I realized I needed to plan way better than the chart structure. A better, more detailed plot line, not only for the main plot line but for the side plots, as well. It should and it would help me out, both in writing and editing the story.

So I opened a new Word-file, made a chart with four columns (one for the different acts according to the chart structure and three for the different plot lines) and started writing out the scenes more carefully, tracking the plot lines side by side.

It felt like I was doing the right thing. I was ensuring I was getting to know my story and my characters. Scene by scene, I was minimizing my work load in the editing part of writing.

I deleted the fourth chapter and started writing it from scratch. I edited a big part of the first chapter and was still unsure if it was right. I added some more foreshadowing to the second chapter and wondered if the third chapter was needed at all because maybe there wasn’t enough happening?

While thinking of all these things, what I didn’t realize at first was that I wasn’t writing the story anymore.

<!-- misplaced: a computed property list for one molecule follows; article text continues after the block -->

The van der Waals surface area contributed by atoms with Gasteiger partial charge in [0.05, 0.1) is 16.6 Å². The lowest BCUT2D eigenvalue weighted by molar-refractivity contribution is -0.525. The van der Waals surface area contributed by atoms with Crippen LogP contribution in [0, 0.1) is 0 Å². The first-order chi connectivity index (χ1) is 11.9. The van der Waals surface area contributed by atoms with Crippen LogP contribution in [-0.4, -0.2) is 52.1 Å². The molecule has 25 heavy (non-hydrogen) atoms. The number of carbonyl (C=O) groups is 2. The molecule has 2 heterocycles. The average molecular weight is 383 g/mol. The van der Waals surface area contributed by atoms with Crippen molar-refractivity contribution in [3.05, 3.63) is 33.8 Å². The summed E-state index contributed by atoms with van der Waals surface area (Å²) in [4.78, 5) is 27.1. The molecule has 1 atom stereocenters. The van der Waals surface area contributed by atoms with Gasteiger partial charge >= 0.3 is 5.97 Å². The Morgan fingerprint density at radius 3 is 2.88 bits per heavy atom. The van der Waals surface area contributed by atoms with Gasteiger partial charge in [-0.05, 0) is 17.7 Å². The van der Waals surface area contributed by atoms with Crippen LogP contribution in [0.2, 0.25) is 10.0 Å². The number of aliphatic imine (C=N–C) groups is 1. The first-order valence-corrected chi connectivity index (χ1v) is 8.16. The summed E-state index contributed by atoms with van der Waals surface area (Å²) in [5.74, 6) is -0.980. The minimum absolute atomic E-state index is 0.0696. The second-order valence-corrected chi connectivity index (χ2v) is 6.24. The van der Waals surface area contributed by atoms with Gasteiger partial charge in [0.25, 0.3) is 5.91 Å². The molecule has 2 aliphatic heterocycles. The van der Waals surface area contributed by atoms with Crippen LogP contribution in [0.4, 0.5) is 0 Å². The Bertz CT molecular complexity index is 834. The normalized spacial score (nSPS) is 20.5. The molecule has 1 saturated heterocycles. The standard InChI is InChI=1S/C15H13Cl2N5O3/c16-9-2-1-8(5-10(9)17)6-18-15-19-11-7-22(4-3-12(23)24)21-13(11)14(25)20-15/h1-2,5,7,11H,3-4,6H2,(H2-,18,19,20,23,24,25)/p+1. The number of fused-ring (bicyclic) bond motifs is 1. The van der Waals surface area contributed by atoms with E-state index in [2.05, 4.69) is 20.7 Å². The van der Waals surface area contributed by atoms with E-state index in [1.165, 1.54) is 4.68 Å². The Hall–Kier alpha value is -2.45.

I was so focused on thinking about what was right or wrong with the first four chapters and how could I make everything as right as possible in the future, that I totally left the story file stand alone on my desktop. I didn’t touch it, I simply couldn’t, as long as I didn’t have a proper full outline for all my plots.

And I realized that somehow, all that plotting and planning took out all the fun of writing the actual story.

My Two Sides

But why? Isn’t planning and plotting supposed to be the way to a more coherent, intriguing story? Like the writer of a murder mystery writer who knows from the beginning who the murderer is and can therefore create false trails for the reader to follow? Why couldn’t I do it?